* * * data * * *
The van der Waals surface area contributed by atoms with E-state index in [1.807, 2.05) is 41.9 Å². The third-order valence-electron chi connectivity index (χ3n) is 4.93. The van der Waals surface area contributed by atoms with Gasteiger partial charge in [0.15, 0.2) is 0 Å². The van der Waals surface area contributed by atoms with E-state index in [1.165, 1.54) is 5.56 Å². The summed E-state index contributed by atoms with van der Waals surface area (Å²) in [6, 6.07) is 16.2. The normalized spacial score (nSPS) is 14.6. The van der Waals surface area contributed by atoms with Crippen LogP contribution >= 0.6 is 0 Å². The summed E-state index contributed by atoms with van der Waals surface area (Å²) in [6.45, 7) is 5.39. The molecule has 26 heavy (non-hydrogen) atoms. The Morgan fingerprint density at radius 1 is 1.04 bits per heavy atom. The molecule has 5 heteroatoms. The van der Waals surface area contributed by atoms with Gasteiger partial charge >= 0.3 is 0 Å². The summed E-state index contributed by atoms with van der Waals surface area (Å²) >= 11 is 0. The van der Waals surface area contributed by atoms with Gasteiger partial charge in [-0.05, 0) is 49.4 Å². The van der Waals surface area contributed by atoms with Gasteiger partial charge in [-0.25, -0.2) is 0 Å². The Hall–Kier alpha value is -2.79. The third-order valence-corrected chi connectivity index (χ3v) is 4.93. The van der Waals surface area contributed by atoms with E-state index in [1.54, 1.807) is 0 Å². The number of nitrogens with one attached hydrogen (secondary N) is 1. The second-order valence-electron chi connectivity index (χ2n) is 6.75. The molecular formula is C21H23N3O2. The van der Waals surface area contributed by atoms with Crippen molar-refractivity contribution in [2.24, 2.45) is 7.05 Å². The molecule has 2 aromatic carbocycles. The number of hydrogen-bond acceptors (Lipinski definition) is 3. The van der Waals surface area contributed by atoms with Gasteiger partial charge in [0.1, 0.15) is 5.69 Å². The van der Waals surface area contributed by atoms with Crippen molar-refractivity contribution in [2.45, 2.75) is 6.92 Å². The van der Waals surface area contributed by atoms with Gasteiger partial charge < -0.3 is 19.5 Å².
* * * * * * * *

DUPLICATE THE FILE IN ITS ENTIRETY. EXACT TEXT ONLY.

The van der Waals surface area contributed by atoms with E-state index in [1.807, 2.05) is 41.9 Å². The third-order valence-electron chi connectivity index (χ3n) is 4.93. The van der Waals surface area contributed by atoms with Gasteiger partial charge in [0.15, 0.2) is 0 Å². The van der Waals surface area contributed by atoms with E-state index in [1.165, 1.54) is 5.56 Å². The summed E-state index contributed by atoms with van der Waals surface area (Å²) in [6, 6.07) is 16.2. The normalized spacial score (nSPS) is 14.6. The van der Waals surface area contributed by atoms with Crippen LogP contribution >= 0.6 is 0 Å². The summed E-state index contributed by atoms with van der Waals surface area (Å²) in [6.45, 7) is 5.39. The molecule has 26 heavy (non-hydrogen) atoms. The Morgan fingerprint density at radius 1 is 1.04 bits per heavy atom. The molecule has 5 heteroatoms. The van der Waals surface area contributed by atoms with Gasteiger partial charge >= 0.3 is 0 Å². The summed E-state index contributed by atoms with van der Waals surface area (Å²) >= 11 is 0. The van der Waals surface area contributed by atoms with Gasteiger partial charge in [-0.05, 0) is 49.4 Å². The van der Waals surface area contributed by atoms with Gasteiger partial charge in [-0.25, -0.2) is 0 Å². The Hall–Kier alpha value is -2.79. The third-order valence-corrected chi connectivity index (χ3v) is 4.93. The van der Waals surface area contributed by atoms with E-state index in [1.54, 1.807) is 0 Å². The number of nitrogens with one attached hydrogen (secondary N) is 1. The second-order valence-electron chi connectivity index (χ2n) is 6.75. The molecular formula is C21H23N3O2. The van der Waals surface area contributed by atoms with Crippen molar-refractivity contribution in [2.24, 2.45) is 7.05 Å². The molecule has 2 aromatic carbocycles. The number of hydrogen-bond acceptors (Lipinski definition) is 3. The van der Waals surface area contributed by atoms with Gasteiger partial charge in [0.1, 0.15) is 5.69 Å². The van der Waals surface area contributed by atoms with Crippen molar-refractivity contribution in [2.45, 2.75) is 6.92 Å². The van der Waals surface area contributed by atoms with Gasteiger partial charge < -0.3 is 19.5 Å².